Plants have an amazing ability in polluted environments: They tend to concentrate pollution into their bodies, which then concentrates more in the bodies of things that eat them, and so on. This is normally bad. You don't want cadmium, mercury, or lead in your food. But, this same principle, applied intelligently, can lead to cleaner soil so that this ceases to be a problem. I think I read about this idea in a magazine before, but like most things I read, I cannot for the life of me remember where.
The original article suggested growing key plants (different species prefer to absorb different chemicals), then burning the plants to recover the pollution. The recovered pollution is disposed of, safely this time.
But I think modern chemists can do better than just burning. I think they can mash the plants (say, with a pestle), and chemically separate the plant from the pollution, siphon the pollution off into some safe (or at least safely disposable) form, and compost the organic parts.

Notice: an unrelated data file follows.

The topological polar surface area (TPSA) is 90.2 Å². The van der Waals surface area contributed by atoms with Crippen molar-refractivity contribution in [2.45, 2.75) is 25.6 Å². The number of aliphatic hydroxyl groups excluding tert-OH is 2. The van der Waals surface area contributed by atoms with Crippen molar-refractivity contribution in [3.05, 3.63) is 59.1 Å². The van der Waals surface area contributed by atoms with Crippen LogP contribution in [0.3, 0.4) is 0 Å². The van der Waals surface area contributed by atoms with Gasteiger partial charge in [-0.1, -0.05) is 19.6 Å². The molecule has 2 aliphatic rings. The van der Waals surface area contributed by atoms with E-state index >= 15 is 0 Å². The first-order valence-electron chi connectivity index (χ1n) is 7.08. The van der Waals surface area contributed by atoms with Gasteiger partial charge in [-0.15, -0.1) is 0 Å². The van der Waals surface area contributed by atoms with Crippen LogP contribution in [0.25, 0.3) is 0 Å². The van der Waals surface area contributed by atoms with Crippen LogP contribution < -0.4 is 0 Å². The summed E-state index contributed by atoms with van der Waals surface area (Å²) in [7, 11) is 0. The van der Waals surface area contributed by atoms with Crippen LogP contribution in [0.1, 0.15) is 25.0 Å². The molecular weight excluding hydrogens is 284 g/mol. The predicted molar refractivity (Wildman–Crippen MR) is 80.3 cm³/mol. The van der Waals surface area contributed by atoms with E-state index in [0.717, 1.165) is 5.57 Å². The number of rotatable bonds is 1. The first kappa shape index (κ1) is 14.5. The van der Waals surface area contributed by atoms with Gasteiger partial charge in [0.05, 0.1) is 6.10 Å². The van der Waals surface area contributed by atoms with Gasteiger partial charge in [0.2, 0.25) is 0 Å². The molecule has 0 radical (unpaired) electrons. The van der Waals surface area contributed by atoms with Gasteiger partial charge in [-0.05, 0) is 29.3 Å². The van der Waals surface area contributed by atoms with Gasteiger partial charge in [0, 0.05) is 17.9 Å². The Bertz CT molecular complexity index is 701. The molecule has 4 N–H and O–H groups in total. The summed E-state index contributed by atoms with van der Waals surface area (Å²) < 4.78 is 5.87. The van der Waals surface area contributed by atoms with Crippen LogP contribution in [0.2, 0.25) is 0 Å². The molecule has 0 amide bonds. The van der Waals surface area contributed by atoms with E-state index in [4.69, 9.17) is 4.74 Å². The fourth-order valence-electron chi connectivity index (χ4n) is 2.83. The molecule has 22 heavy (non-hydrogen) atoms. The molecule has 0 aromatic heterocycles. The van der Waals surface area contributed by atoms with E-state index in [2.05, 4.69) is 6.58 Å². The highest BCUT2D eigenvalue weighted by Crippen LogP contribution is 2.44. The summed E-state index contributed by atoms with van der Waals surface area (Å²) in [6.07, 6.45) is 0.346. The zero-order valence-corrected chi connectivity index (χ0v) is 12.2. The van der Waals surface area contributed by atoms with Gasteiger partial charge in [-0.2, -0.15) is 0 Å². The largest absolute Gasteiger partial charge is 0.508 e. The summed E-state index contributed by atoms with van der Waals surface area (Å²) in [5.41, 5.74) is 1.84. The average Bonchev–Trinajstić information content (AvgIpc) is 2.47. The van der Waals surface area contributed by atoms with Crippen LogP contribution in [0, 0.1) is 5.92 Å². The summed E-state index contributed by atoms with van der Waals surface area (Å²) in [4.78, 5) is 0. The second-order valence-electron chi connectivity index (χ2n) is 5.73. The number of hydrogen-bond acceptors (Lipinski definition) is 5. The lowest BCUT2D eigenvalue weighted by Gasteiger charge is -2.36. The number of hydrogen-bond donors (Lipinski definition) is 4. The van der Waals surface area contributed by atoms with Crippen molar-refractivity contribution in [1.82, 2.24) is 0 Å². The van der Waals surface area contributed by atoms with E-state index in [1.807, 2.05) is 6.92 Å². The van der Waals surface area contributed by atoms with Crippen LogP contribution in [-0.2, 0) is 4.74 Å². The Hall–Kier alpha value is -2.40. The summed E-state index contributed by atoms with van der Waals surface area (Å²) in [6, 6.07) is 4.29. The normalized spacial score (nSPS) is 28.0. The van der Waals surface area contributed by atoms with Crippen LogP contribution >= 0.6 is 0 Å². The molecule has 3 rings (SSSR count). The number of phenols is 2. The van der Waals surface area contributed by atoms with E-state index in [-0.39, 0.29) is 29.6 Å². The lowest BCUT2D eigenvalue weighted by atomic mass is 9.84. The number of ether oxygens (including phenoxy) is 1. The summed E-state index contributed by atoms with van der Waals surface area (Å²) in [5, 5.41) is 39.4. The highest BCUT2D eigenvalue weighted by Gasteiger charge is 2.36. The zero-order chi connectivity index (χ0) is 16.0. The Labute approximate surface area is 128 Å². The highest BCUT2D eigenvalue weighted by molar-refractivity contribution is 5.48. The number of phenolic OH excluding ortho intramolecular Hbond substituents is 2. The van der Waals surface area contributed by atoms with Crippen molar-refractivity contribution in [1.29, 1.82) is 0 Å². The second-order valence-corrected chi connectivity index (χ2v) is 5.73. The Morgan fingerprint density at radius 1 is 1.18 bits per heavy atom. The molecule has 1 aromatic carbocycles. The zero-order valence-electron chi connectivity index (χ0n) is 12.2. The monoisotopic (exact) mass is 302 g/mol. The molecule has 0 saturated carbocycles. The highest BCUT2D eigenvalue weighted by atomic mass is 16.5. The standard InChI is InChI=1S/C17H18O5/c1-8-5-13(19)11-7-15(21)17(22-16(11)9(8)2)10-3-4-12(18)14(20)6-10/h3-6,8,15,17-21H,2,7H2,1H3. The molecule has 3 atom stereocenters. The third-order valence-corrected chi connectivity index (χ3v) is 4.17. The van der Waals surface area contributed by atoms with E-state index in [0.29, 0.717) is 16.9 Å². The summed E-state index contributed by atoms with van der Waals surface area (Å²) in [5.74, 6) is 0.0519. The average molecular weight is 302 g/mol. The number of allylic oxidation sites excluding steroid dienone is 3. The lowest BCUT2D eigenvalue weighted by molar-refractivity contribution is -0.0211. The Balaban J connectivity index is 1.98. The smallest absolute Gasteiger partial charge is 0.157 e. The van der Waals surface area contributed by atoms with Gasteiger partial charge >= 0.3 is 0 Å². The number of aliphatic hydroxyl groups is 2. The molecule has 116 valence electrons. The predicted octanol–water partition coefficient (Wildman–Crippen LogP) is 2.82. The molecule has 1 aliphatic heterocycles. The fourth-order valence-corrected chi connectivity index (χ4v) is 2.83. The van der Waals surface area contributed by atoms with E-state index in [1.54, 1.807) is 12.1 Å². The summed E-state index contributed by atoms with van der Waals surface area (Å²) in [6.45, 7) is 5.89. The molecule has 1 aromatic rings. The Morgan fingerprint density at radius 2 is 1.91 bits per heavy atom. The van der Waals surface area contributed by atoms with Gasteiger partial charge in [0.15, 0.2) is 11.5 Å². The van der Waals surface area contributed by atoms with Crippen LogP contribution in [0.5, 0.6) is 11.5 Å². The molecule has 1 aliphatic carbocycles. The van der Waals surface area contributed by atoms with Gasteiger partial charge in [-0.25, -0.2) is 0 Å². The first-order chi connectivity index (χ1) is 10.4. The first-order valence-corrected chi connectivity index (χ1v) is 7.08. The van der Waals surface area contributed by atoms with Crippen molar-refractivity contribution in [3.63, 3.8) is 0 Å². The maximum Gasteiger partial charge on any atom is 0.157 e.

As an example of this in action, chocolate plants have a major affinity for airbourne lead. They concentrate this in their shells. Bad news for chocolate fans, because some half the world's supply of chocolate is grown in countries that have legal leaded gasoline, and hence a rich supply of lead in their air, which winds up in the chocolate pods, and some of it leaches into the final chocolate. Good news for cleaning that lead, since you can grow sacrificial chocolate to remove the lead already in the air.
This could even have economic benefits. Lead may be the cheapest heavy metal, but people still mine for it, because it's useful as a cheap radiation absorber, in certain dyes, and a few other safe uses. Lead claened from the air not only ceases to poison humans, but can be sold to the medical scanner company as a radiation shield.
(I have a nagging feeling like I wrote this before. )